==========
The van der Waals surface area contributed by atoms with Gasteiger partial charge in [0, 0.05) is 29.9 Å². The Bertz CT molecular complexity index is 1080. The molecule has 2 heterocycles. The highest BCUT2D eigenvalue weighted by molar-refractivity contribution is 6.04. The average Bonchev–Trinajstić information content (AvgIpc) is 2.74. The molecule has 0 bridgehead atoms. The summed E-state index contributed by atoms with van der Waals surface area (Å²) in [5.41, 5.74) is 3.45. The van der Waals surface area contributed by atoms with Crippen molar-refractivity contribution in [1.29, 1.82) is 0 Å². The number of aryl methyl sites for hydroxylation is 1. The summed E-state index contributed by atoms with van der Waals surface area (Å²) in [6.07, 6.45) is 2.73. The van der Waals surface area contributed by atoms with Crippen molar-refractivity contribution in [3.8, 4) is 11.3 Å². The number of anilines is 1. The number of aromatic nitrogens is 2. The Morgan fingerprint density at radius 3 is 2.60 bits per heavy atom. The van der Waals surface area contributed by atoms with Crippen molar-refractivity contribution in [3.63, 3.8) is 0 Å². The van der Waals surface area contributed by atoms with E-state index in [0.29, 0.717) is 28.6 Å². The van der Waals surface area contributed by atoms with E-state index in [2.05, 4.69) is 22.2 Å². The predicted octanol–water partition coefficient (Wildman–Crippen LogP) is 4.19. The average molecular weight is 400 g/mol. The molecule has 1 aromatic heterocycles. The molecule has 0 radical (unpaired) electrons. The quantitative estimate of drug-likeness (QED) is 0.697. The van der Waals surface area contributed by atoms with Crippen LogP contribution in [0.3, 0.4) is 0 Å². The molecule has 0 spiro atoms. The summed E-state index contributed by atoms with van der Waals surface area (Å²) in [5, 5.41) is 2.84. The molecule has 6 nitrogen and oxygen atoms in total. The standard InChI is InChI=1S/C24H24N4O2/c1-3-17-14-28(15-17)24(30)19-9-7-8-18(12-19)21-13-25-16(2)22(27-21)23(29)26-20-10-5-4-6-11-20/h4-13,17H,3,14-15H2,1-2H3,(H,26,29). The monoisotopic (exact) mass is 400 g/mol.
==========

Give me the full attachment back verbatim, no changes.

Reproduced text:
The van der Waals surface area contributed by atoms with Gasteiger partial charge in [0, 0.05) is 29.9 Å². The Bertz CT molecular complexity index is 1080. The molecule has 2 heterocycles. The highest BCUT2D eigenvalue weighted by molar-refractivity contribution is 6.04. The average Bonchev–Trinajstić information content (AvgIpc) is 2.74. The molecule has 0 bridgehead atoms. The summed E-state index contributed by atoms with van der Waals surface area (Å²) in [5.41, 5.74) is 3.45. The van der Waals surface area contributed by atoms with Crippen molar-refractivity contribution in [1.29, 1.82) is 0 Å². The number of aryl methyl sites for hydroxylation is 1. The summed E-state index contributed by atoms with van der Waals surface area (Å²) in [6.07, 6.45) is 2.73. The van der Waals surface area contributed by atoms with Crippen molar-refractivity contribution in [3.8, 4) is 11.3 Å². The number of anilines is 1. The number of aromatic nitrogens is 2. The Morgan fingerprint density at radius 3 is 2.60 bits per heavy atom. The van der Waals surface area contributed by atoms with Crippen molar-refractivity contribution in [3.63, 3.8) is 0 Å². The van der Waals surface area contributed by atoms with E-state index in [0.29, 0.717) is 28.6 Å². The van der Waals surface area contributed by atoms with E-state index in [2.05, 4.69) is 22.2 Å². The predicted octanol–water partition coefficient (Wildman–Crippen LogP) is 4.19. The average molecular weight is 400 g/mol. The molecule has 1 aromatic heterocycles. The molecule has 0 radical (unpaired) electrons. The quantitative estimate of drug-likeness (QED) is 0.697. The van der Waals surface area contributed by atoms with Crippen LogP contribution in [0.3, 0.4) is 0 Å². The molecule has 0 spiro atoms. The summed E-state index contributed by atoms with van der Waals surface area (Å²) in [5, 5.41) is 2.84. The molecule has 6 nitrogen and oxygen atoms in total. The standard InChI is InChI=1S/C24H24N4O2/c1-3-17-14-28(15-17)24(30)19-9-7-8-18(12-19)21-13-25-16(2)22(27-21)23(29)26-20-10-5-4-6-11-20/h4-13,17H,3,14-15H2,1-2H3,(H,26,29). The monoisotopic (exact) mass is 400 g/mol.